By Nina Murray, Research & Policy Coordinator at the European Network on Statelessness.
Statelessness is a legal anomaly affecting more than half a million people in Europe – not only recent migrants and refugees, but also people whose families have lived in the same place for generations. For many people, statelessness means denial of the basic rights many of us take for granted: to go to school or work, to get married or register the birth of your child, to ‘legally exist’. All European states have obligations in international law to protect stateless people and prevent statelessness, but in many cases, these have not been translated into effective laws at the national level. More than half a million men, women and children in Europe are falling through these gaps.
And it’s not an issue that is likely to go away any time soon. According to Eurostat, 2.5% of all asylum applicants in the EU in 2016 were stateless or had ‘unknown citizenship. That is around 30,000 people with an identified nationality problem, and the true figure is likely to be much higher given problems with accurate identification at Europe’s borders. At the same time, gender discrimination in nationality laws in many countries of origin, combined with a lack of legal safeguards in European countries to prevent statelessness, mean that some children born to refugees here in Europe are at risk of statelessness. Under Syrian law, for example, women cannot pass on their citizenship to their children, and the UN estimates that a quarter of Syrian refugee households are fatherless.
Organisations supporting refugees and migrants in Europe are increasingly discovering that nationality and statelessness issues are affecting people they work with. Meanwhile, countries across Europe have very different approaches to dealing with statelessness. There is no clear, consistent, or comprehensive approach to identifying who is stateless, granting protection to stateless people, and preventing children from being born stateless in Europe. More clear and comprehensive information and guidance on statelessness in Europe is urgently needed. Stateless people and those working with them need to know who is doing what to respond to the phenomenon, what works, and what their rights are.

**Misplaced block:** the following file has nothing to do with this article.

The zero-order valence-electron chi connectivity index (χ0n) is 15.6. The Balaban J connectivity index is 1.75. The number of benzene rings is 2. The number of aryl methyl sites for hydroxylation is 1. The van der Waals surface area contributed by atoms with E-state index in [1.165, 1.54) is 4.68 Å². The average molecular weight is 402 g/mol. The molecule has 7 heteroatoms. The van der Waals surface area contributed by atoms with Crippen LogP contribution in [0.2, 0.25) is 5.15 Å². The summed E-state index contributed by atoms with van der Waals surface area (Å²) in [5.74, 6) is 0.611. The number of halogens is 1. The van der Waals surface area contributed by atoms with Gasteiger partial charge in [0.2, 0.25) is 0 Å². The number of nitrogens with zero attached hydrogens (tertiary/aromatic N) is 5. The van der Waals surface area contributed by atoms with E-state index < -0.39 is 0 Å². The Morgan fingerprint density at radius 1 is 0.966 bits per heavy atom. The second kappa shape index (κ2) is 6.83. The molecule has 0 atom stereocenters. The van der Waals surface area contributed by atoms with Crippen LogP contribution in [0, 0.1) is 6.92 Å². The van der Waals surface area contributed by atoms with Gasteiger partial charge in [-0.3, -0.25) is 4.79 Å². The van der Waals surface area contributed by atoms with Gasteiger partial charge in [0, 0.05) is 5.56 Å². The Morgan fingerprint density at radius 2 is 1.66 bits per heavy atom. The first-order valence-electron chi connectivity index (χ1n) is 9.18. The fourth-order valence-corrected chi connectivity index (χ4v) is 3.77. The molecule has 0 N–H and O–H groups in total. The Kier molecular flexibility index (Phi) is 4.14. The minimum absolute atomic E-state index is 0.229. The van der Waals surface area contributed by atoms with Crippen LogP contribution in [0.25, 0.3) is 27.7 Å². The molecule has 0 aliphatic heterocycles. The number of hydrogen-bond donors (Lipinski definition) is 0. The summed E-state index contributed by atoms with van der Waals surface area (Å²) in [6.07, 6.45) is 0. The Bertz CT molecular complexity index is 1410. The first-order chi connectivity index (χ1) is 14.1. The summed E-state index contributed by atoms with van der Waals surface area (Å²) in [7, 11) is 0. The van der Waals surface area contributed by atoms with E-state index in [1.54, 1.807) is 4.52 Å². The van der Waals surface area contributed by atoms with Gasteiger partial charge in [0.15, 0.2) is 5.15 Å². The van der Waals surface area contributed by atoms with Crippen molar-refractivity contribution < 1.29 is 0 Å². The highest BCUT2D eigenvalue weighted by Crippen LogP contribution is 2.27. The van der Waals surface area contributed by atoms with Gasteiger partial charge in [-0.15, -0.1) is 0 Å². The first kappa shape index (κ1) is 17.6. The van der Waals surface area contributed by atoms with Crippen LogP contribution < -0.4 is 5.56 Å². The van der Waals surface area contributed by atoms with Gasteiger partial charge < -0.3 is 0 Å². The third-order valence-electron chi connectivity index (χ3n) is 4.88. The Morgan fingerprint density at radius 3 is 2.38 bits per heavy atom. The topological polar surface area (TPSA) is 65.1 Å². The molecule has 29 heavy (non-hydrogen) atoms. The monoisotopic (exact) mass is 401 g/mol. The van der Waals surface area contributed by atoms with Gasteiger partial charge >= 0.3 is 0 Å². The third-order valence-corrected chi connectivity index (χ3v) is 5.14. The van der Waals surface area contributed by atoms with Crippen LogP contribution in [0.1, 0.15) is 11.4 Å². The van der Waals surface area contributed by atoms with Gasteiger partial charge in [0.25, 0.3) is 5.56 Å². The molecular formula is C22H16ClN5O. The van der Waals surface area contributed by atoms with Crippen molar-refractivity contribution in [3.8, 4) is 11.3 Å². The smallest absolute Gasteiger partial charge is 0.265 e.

The European Network on Statelessness and its members across Europe have developed a new online tool to address this gap. The Statelessness Index enables instant comparison of how different countries protect people without a nationality and what they are doing to prevent and reduce statelessness. It provides extensive country by country analysis of law, policy and practice, which has been benchmarked against international norms and good practice and then assessed using five categories, ranging from the most positive to the most negative. The Index allows users to quickly check law or policy in a specific country, find examples of good practice, and understand where advocacy is most needed to push for reform.
The Index will be an important tool for different audiences. It can support civil society organisations and lawyers helping people affected by nationality problems or advocating with decision-makers for reform; government officials drafting new procedures can look to the Index for examples of good practice from neighbouring countries; students and academics can use it in their research; and stateless people will be able to access important information about their rights and entitlements. As well as checking performance and comparing countries on the main site, users can also download the original country surveys containing all the data, including links and references to national law and policy, which formed the basis of the assessment of a country’s performance. Publishing this data and the sources behind the Index not only helps to ensure transparency, but will also support the work of researchers, lawyers and other experts.
Currently the Index offers comparative data for 12 countries: France, Germany, Macedonia, Malta, Moldova, The Netherlands, Poland, Serbia, Slovenia, Switzerland, United Kingdom, and Ukraine, but we will be adding more countries soon. We will also continue to work with our members and partners to update the country profiles with new information and to develop other useful resources from the Index data, such as policy briefings, training packages, and awareness raising materials.
ECRE publishes op-eds by commentators with relevant experience and expertise in the field who want to contribute to the debate on refugee rights in Europe. The views expressed are those of the author and does not necessarily reflect ECRE positions